Commission discusses legislative goals for year
In the midst of discussing their own local goals, Rutherford County Commissioners passed along some statewide legislative goals for the 2013 General Assembly session.
Commissioners met with state Rep. Mike Hager, R-Rutherfordton and state Sen. Ralph Hise, R-Spruce Pine, during a special meeting Friday morning.
While much of the discussion centered around local priorities, commissioners also passed along goals ranked by the North Carolina Association of County Commissioners (NCACC).
The top priority was keeping transportation responsibilities on the state and not shifting that to the counties.
"Doing that here means we would have to raise property taxes," Rutherford County Manager Carl Classen said.
Classen said there has been discussion to make the switch from state-operated transportation upkeep to county control.
However, Hager and Hise said that it was unlikely that kind of switch would be made.
"I think you are hearing it coming from a lot of metro areas that want to use it to raise funds for other projects that might not get done otherwise," Hise said. "I really don't see anything that will happen with this."
Another statewide priority is reinstating more lottery funds for school construction.
Currently, the state has capped the amount of lottery money used for construction at $100 million.
"We've gone a long time in failing to maintain buildings," Hise said. "The economy is growing but very slow but, I think you may see more of these funds available."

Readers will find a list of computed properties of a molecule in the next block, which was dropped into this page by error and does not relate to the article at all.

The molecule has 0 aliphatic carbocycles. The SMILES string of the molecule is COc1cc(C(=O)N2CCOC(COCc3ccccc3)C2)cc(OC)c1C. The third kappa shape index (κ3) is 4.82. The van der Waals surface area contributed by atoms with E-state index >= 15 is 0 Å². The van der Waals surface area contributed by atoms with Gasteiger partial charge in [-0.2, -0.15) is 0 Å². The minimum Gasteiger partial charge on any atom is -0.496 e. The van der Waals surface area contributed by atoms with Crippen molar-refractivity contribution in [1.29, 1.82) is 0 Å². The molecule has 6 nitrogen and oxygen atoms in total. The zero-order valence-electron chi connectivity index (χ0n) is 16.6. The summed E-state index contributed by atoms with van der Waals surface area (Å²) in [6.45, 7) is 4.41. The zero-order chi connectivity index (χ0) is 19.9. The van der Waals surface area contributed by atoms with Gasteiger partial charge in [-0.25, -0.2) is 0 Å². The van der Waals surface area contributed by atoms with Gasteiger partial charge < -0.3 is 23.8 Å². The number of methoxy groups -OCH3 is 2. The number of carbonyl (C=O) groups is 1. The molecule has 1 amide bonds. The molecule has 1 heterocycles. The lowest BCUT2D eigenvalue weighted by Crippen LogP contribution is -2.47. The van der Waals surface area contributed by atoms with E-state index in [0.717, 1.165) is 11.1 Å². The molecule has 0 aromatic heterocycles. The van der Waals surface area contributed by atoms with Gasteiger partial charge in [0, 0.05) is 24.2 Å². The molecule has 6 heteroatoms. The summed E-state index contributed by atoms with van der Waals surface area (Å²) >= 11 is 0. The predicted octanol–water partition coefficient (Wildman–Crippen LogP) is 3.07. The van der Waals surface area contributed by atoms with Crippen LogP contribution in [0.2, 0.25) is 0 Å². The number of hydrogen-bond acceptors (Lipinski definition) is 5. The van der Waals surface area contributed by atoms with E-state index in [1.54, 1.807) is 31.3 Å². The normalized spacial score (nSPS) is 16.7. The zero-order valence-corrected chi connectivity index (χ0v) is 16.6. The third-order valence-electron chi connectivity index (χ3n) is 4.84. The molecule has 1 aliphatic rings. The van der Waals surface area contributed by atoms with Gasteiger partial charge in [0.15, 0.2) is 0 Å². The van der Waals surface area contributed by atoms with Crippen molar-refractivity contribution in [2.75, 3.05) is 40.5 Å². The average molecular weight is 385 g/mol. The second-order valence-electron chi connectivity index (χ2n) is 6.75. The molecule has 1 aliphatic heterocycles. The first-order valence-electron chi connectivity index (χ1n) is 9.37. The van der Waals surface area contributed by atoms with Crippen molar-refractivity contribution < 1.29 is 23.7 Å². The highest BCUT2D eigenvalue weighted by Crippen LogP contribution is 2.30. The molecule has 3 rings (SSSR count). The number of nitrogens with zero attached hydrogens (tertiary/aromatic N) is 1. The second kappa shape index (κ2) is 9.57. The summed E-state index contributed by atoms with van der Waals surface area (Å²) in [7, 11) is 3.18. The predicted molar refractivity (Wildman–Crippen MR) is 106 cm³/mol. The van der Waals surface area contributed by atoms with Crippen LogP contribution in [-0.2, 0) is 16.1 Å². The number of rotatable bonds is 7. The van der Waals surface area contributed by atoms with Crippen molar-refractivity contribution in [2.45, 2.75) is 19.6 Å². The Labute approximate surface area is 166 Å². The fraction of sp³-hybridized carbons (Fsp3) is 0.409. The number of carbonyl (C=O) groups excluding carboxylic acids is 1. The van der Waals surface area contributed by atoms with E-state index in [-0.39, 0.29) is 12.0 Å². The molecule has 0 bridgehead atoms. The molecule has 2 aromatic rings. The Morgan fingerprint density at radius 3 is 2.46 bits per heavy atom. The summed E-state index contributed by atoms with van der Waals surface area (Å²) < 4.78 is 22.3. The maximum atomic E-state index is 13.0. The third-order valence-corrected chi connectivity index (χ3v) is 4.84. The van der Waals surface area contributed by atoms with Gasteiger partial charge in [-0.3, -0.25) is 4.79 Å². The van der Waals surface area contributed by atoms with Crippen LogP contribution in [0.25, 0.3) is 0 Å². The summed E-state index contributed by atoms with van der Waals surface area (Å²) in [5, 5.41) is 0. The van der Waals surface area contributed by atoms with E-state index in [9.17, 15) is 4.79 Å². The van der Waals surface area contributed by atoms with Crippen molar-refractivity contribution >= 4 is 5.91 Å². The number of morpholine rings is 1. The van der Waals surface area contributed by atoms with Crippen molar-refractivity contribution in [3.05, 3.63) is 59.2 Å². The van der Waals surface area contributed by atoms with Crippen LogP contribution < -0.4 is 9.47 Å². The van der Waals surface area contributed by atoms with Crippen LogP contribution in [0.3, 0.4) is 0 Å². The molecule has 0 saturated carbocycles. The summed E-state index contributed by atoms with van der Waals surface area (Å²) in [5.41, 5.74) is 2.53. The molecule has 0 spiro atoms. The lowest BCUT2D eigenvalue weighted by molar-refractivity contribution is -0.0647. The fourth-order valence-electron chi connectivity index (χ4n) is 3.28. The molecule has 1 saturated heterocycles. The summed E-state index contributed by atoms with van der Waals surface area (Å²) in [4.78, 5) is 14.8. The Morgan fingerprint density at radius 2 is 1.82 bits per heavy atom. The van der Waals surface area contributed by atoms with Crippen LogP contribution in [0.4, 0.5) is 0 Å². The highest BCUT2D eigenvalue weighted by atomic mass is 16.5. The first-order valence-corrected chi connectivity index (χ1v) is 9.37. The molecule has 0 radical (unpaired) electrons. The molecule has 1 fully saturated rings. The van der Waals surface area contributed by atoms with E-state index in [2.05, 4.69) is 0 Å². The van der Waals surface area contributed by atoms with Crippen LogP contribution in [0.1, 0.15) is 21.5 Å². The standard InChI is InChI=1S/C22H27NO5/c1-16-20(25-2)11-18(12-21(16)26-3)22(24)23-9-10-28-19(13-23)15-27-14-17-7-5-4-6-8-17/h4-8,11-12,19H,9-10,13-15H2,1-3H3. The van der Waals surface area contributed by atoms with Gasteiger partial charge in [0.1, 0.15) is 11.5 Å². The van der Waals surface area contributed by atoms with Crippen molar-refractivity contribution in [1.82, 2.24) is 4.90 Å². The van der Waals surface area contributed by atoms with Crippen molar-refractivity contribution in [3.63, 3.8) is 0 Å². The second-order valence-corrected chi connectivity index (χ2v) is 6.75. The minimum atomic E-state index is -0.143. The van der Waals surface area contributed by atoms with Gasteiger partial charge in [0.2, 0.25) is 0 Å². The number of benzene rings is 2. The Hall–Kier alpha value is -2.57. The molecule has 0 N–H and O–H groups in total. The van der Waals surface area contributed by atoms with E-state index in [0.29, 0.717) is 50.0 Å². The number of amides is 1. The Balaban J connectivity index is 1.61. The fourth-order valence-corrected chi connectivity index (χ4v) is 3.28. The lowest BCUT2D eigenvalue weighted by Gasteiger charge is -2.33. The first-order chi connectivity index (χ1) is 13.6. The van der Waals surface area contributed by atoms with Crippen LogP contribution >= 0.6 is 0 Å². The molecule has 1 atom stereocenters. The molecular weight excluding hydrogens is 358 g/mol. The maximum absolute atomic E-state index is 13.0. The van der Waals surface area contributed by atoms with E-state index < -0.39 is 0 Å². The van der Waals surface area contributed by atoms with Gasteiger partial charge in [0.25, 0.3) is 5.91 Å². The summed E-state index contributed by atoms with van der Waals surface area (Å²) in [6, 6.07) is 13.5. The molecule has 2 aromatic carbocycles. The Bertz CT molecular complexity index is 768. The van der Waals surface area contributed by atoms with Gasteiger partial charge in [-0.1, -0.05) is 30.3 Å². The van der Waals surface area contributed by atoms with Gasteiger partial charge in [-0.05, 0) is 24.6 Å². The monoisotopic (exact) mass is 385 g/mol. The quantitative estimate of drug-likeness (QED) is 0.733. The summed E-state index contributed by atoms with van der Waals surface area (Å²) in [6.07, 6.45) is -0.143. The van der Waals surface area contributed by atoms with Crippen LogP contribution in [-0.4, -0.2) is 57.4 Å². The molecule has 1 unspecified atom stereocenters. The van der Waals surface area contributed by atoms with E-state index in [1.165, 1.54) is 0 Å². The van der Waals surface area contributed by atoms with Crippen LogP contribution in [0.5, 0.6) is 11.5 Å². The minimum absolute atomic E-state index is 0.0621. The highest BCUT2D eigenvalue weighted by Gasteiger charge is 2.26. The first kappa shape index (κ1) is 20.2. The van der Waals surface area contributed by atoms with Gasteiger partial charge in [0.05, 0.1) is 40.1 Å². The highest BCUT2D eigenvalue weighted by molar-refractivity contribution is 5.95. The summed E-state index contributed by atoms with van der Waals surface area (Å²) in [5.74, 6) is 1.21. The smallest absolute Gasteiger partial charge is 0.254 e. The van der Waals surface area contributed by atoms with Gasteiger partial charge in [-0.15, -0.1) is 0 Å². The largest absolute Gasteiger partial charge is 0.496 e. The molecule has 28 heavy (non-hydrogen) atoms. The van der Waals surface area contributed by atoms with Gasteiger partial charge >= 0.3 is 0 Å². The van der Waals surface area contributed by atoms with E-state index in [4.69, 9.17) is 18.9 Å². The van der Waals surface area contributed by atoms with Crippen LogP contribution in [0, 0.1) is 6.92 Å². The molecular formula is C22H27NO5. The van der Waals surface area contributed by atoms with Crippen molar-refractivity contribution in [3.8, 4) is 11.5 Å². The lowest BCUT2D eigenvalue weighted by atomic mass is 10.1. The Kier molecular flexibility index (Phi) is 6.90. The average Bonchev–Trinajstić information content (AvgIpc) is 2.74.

He added that some schools are asking for more flexibility in the spending of those state funds that are derived from the sale of lottery tickets.
Hager said that the state is trying to keep its spending more in line.
"We've tried to hold the line and give what we have been giving," Hager said.
Hager and Hise also discussed other priorities that will be outlined by the NCACC such as opposition to unfunded mandates and shifts of state responsibilities to counties, preserving the existing local revenue base and, ensuring adequate mental health funding.
In addition to those priorities, commissioners also talked about its local priorities such as the installation of a new VIPER emergency communications tower at Chimney Rock State Park.
The priority was set because of a recent move by the federal government to make emergency entities use the 800 MHz frequency for communications. Currently, more rural areas are using 100-200 MHz. Adding a new tower will help with that as well as increasing the communication coverage in Rutherford County.
Hise said that the state is maintaining its funding for statewide VIPER tower implementation but, there is no guarantee as to funding for the new fiscal year.
"We know that funding will be there until July 1," Hise said. "Until we know what the fiscal environment will be for the next year, we don't know what will be available for next year."
Classen said that the county will also expedite the decision on the location for a VIPER tower on the eastern side of the county. Currently, there is one VIPER tower, located in Spindale.